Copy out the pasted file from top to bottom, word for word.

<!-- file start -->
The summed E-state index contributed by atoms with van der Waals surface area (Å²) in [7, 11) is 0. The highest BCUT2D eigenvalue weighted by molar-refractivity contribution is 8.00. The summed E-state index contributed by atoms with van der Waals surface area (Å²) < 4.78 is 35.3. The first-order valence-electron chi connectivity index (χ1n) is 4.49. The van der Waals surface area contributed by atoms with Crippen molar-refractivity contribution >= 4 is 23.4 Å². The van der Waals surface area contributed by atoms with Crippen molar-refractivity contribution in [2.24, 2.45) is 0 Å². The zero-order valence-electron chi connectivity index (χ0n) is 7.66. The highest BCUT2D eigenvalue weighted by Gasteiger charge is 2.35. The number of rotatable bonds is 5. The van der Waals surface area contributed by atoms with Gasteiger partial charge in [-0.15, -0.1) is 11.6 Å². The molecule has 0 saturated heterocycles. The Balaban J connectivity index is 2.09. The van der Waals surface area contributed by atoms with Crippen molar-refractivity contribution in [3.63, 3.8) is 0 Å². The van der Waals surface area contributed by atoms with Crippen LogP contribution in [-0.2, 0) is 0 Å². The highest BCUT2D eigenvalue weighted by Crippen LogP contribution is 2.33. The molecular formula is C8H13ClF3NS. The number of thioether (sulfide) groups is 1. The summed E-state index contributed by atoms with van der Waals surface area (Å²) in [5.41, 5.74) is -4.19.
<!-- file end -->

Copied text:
The summed E-state index contributed by atoms with van der Waals surface area (Å²) in [7, 11) is 0. The highest BCUT2D eigenvalue weighted by molar-refractivity contribution is 8.00. The summed E-state index contributed by atoms with van der Waals surface area (Å²) < 4.78 is 35.3. The first-order valence-electron chi connectivity index (χ1n) is 4.49. The van der Waals surface area contributed by atoms with Crippen molar-refractivity contribution >= 4 is 23.4 Å². The van der Waals surface area contributed by atoms with Crippen molar-refractivity contribution in [2.24, 2.45) is 0 Å². The zero-order valence-electron chi connectivity index (χ0n) is 7.66. The highest BCUT2D eigenvalue weighted by Gasteiger charge is 2.35. The number of rotatable bonds is 5. The van der Waals surface area contributed by atoms with Gasteiger partial charge in [-0.15, -0.1) is 11.6 Å². The molecule has 0 saturated heterocycles. The Balaban J connectivity index is 2.09. The van der Waals surface area contributed by atoms with Crippen molar-refractivity contribution in [3.63, 3.8) is 0 Å². The van der Waals surface area contributed by atoms with Crippen LogP contribution in [-0.2, 0) is 0 Å². The highest BCUT2D eigenvalue weighted by Crippen LogP contribution is 2.33. The molecular formula is C8H13ClF3NS. The number of thioether (sulfide) groups is 1. The summed E-state index contributed by atoms with van der Waals surface area (Å²) in [5.41, 5.74) is -4.19.